Increased tuition causes many students to stop attending college

The Financial Aid Office on campus is here to provide all answers and concerns involving tuition. Photo By: Samantha Mondesire

OSWEGO, N.Y- Due to the increase in college tuition, more and more younger students are advising against attending college. 

Struggling to pay for college or worrying about how they are going to pay has put a huge strain on students wanting to attend. Having a financial burden isn’t easy on students who don’t have a lot of money to spend. 

Jordan Taylor Robinson, who is currently taking a gap year to catch up on her bill from her school, Medgar Evers College in Brooklyn, has been struggling. 

“I never thought that I would be the one to take a gap year. I mean love going to school but the money is such a big issue I couldn’t even focus on my studies,” she said. 

The average cost of college tuition in the U.S. for undergraduate students has more than tripled, multiplying by 3.15 times over the last 58 years, according to data from the National Center for Education Statistics (NCES). It rose from $4,336 in 1963 to $13,777 in 2023.

“How do colleges actually expect us to pay our bills per semester? Money doesn’t grow on trees and if even if it did I’m sure it still wouldn’t be enough,” Robinson said. 

According to the NCES, the overall college enrollment rate for 18 to 24 year olds decreased from 41% to 38% in 2022. Tuition, room, and board, along with textbooks and other related expenses, have reached levels that are often unaffordable for many prospective students and their families.

The long-term consequences of attending college is also a huge factor when deciding whether college is the right choice. Having to take out loans and fill out financial aid is something that isn’t easy. 

Sakiyah Winston is currently a senior at Achievement First Brooklyn High School and has decided to not attend college.

“After doing some research and talking to people I know that are in college I really found out it ain’t worth it at all. To be stressing over having to pay for college seems like something I can live without,” said Winston. 

More and more high school students are learning that college isn’t really how they it is in the movies. This financial burden is a huge factor that many who are already in college didn’t have the luxury of thinking about.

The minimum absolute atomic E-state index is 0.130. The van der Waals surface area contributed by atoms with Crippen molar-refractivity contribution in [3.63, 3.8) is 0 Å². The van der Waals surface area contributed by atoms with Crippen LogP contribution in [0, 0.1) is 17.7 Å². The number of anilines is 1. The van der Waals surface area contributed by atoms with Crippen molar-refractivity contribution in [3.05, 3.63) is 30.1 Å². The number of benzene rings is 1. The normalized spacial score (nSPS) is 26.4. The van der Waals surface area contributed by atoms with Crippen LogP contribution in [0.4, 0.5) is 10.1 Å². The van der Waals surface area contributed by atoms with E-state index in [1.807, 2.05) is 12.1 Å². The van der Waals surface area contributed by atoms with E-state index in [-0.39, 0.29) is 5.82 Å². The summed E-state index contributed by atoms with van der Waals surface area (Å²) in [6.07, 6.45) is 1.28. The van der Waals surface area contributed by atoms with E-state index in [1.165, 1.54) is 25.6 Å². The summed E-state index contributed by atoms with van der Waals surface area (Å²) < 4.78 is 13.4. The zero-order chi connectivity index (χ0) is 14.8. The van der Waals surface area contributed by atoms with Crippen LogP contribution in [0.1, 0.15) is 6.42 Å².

“If someone told me that the financial part of college is something you have to constantly worry about I would have opted out a long time ago,” said Robinson.

Everyone knows the time of year during your senior year of high school when you have to start thinking about your future- either college or something else. Nine times out of 10 the immediate thought is to just go to college, get your degree, and figure out later what you want your life to look like. 

“I’m still not sure what I want to do with my life but I know for a fact college isn’t the path I want to take. I mean all that does go to college good for them but that isn’t gonna be me,” said Winston. 

Winston gets good grades and is an upstanding student and could very much get into college, but she feels that good grades can only get you so far going to college. There is so much more which can be a scary thought considering this big transition from high school to college. 

There is also another factor that the people going to college aren’t exactly all college-aged people. According to a study done by Full Research, over 75% of all adults who are thinking about going back to school worry about taking out student loans to pay for it. Along those lines, 70% in general are worried about the overall cost of college and think that they may not be able to afford it.

“I remember I had an older woman in one of my classes during a group project and to my surprise she was really helpful and knew a lot about what the project was about ,” said Robinson. 

College may be the best path for some students and some adults but there are many factors that need to be considered before making such a decision.